Returning to Guatemala recently after a 15-year absence, I was struck by the new luxury condo buildings and tinted-glass office towers that have sprung up in the south of the capital.
Central America's most populous and industrialized country, Guatemala always had a more prosperous look compared with Honduras or Nicaragua. How looks can deceive. It was depressing to hear that for all the appearance of wealth, Guatemala remains on the bottom rung economically, with rural poverty indicators on a par with Haiti and Afghanistan.
All those condos, I was repeatedly told, were the product of rampant money laundering, a sign of Guatemala's growing status as a key player in the drug trade.
I worked for five years in Central America, from 1987 to 1992, reporting on the U.S. efforts to stem the spread of left-wing movements. Back then, the drug trade was already a factor, but it played second fiddle to Cold War ideological battles. The civil wars are long over. Sadly, the same cannot be said for the spread of the drug trade.
The signs are visible everywhere in Guatemala. Newspapers carry frequent accounts of grisly execution-style murders, often involving Mexican nationals who are linked to the Zetas, a drug-related gang created by former members of an elite Mexican antidrug police unit.
They now compete with Guatemalan gangs for control of lucrative drug routes that transport more than 30 tons of South American cocaine monthly through Central America to Mexico, according to U.S. officials.
Last November, at least 17 people were left dead on the border with Mexico in what authorities say was a clash between Guatemalan and Mexican drug gangs. Another dispute between rival gangs over a cocaine shipment from Nicaragua led to 16 people being burned alive in a bus.
Guatemala's rise as a trafficking center is only the latest symptom of what experts call the "balloon effect." Pressure applied to other drug routes through the Caribbean to Miami, for example, forced drug lords to look to other more vulnerable transshipment points.
Guatemala is an ideal conduit for cocaine traffickers. Most of its 600 miles of border with Mexico are remote mountain and jungle, dotted with dirt airstrips. Ports on both the Pacific coast and the Gulf of Mexico are poorly policed.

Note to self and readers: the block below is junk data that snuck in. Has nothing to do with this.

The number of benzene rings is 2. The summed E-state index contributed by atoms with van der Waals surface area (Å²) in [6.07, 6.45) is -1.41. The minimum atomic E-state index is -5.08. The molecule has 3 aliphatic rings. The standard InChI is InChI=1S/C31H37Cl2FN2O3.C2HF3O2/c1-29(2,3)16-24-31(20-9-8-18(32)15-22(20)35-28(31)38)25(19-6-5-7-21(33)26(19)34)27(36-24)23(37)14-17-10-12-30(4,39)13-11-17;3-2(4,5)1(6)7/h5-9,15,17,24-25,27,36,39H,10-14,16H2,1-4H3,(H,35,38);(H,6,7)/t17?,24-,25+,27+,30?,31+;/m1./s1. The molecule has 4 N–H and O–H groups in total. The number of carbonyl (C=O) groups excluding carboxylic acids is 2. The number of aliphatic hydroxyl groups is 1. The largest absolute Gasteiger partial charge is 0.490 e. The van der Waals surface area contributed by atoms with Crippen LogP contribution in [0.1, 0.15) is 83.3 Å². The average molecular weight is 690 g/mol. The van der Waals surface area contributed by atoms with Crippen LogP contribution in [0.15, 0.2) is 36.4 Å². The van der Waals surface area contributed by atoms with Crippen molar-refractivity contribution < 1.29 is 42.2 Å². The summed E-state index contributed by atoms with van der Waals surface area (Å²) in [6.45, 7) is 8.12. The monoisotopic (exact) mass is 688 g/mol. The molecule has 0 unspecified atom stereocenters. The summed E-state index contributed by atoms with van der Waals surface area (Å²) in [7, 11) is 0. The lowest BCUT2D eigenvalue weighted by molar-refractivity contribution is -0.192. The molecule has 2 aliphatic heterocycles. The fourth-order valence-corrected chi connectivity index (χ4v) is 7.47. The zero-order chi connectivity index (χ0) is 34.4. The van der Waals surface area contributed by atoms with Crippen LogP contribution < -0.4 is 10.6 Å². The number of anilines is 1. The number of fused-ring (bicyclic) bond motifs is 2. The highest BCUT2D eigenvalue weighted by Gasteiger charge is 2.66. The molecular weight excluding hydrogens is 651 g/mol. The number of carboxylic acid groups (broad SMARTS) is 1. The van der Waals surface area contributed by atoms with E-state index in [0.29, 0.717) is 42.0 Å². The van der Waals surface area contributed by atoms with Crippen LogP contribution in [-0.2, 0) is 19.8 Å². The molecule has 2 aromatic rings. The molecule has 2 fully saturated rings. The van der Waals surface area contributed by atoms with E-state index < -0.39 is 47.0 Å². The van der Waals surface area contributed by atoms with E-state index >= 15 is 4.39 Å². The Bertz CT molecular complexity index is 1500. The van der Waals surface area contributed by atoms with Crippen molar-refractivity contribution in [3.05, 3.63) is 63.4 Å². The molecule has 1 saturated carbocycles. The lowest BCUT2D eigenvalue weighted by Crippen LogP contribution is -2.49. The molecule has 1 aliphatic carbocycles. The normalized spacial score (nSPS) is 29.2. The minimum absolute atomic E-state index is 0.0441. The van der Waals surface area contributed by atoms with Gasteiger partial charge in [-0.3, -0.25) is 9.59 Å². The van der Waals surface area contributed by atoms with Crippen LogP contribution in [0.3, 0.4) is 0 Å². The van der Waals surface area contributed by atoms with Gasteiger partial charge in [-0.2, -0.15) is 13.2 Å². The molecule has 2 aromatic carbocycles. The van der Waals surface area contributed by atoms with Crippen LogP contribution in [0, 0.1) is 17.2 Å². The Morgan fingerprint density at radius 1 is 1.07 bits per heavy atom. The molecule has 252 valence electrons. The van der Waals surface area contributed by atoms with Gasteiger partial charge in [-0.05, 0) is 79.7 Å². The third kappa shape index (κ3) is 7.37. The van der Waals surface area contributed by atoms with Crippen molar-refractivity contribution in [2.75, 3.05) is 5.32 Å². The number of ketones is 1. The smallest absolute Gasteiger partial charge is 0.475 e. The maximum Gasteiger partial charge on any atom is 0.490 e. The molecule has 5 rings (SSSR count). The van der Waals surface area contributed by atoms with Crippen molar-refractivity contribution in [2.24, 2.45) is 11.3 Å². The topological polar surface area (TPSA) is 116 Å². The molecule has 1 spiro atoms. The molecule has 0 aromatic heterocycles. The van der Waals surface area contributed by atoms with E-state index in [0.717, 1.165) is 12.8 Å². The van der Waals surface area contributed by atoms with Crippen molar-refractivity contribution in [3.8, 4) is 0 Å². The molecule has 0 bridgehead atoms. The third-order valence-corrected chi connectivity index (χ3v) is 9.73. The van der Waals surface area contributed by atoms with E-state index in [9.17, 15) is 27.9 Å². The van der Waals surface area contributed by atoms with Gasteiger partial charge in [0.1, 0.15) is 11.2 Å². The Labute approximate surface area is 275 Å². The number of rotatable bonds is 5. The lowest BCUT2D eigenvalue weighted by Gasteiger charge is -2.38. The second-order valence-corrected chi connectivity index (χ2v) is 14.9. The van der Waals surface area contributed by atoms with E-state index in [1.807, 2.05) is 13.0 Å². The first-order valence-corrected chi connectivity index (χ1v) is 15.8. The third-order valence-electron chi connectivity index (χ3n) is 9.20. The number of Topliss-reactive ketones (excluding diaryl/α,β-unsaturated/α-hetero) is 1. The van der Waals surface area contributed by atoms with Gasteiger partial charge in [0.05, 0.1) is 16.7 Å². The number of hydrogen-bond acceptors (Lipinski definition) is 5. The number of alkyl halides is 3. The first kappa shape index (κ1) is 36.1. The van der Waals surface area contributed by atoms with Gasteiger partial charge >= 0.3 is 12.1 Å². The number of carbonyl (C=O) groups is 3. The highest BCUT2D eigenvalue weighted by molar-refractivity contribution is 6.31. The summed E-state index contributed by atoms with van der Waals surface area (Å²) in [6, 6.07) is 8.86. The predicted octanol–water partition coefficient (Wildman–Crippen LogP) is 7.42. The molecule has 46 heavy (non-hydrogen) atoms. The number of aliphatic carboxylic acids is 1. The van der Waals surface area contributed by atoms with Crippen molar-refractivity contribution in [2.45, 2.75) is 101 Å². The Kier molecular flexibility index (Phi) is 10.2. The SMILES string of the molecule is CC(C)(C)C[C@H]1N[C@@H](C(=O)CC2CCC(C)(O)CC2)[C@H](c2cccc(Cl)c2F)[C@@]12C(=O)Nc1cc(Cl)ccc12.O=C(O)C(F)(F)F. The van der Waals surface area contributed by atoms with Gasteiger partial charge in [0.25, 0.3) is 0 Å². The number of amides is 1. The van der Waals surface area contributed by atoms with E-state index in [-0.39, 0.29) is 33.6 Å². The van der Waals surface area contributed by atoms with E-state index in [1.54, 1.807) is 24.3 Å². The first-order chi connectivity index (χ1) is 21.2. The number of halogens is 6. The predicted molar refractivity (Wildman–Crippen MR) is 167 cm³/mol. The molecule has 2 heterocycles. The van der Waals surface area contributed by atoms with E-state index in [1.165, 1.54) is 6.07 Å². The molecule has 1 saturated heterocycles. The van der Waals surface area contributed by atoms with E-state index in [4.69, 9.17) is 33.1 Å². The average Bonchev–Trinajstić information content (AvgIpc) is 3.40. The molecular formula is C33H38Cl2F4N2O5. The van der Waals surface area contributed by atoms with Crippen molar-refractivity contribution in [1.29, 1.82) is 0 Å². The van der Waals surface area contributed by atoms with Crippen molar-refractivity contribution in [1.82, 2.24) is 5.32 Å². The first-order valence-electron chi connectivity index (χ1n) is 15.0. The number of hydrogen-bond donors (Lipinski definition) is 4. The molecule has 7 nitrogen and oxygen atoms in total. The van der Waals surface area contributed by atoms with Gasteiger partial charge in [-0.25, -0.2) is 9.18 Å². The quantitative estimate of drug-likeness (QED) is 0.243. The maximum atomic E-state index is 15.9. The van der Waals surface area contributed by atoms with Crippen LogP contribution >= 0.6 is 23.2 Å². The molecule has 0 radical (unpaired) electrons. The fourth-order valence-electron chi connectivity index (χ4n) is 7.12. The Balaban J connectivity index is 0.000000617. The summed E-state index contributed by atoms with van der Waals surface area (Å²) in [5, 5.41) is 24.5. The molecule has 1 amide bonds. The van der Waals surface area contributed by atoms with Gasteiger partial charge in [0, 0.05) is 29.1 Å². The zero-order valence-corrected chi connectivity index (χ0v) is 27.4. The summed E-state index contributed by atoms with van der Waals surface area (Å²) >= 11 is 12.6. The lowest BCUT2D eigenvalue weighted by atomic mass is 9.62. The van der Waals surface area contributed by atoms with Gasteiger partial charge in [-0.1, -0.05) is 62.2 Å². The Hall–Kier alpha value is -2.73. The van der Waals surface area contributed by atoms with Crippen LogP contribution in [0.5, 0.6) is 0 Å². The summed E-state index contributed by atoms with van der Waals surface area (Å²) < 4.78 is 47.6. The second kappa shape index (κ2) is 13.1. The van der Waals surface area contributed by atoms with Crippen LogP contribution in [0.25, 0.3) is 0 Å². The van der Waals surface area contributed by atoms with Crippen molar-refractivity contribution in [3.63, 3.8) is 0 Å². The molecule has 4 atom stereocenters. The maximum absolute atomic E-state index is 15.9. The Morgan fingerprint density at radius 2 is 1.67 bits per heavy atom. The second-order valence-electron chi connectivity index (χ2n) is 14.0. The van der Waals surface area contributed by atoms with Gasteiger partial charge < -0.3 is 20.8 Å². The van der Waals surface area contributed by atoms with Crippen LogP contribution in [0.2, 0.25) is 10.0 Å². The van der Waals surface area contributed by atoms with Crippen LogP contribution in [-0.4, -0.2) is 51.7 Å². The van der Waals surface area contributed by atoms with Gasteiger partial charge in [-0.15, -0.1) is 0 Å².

U.S. officials estimate that 70 percent of the illegal drugs that enter the United States now pass through Central America. The Mexican cartels began moving part of their operations to Guatemala about three years ago, says Mexican security expert Alberto Islas. In part that was because of increased pressure by Mexican authorities. But they were also attracted by Guatemala's porous borders, and corruption in law enforcement, the judiciary and the banking system.
Deposits in the country's banking system have grown 20 percent annually over the last three years, despite economic troubles and falling remittances from Guatemalans abroad, Islas notes, a sign that organized crime is using local banks to launder money.
"Money from the drug trade has woven itself into the fiber of Guatemalan law enforcement and justice institutions," according to the U.S. State Department's annual narcotics report released in February.
U.S. officials acknowledge the government of President Alvaro Colom has increased efforts against drug traffickers, but they remain concerned about low drug seizures.
"Widespread corruption and inadequate law enforcement efforts contributed to dismal interdiction numbers over the past several years," the State Department said. "The narcotics police and Guatemalan military seized only 2.2 tons of cocaine, although more than 400 tons is estimated to flow through the region."
Guatemala needs to get a grip, U.S. officials warn. As Washington steps up its antinarcotics support for Mexico, with increased border inspections for money and guns being smuggled south to the cartels, officials say traffickers are likely to turn to Mexico's southern flank to smuggle weapons and launder money.
"As the Mexican cartels make greater inroads, the Colom administration will be faced with even greater security challenges in Guatemala," the State Department warned in February.
Guatemala's security forces are ill-prepared. This year Colom announced a $75 million anticrime initiative that aims to clean up police forces and improve crime-fighting. But he is still seeking to raise international funding to pay for it.
Guatemala is due to receive about $20 million from the United States over the next three years as part of a counternarcotics effort dubbed the Merida Initiative. Brazil is also offering help to finance Guatemala's purchase of six military airplanes and a radar system to boost its drug-fighting capability.
Judging by the condo boom, and all the money in the banks, the traffickers are offering a better deal.
David Adams can be reached at firstname.lastname@example.org.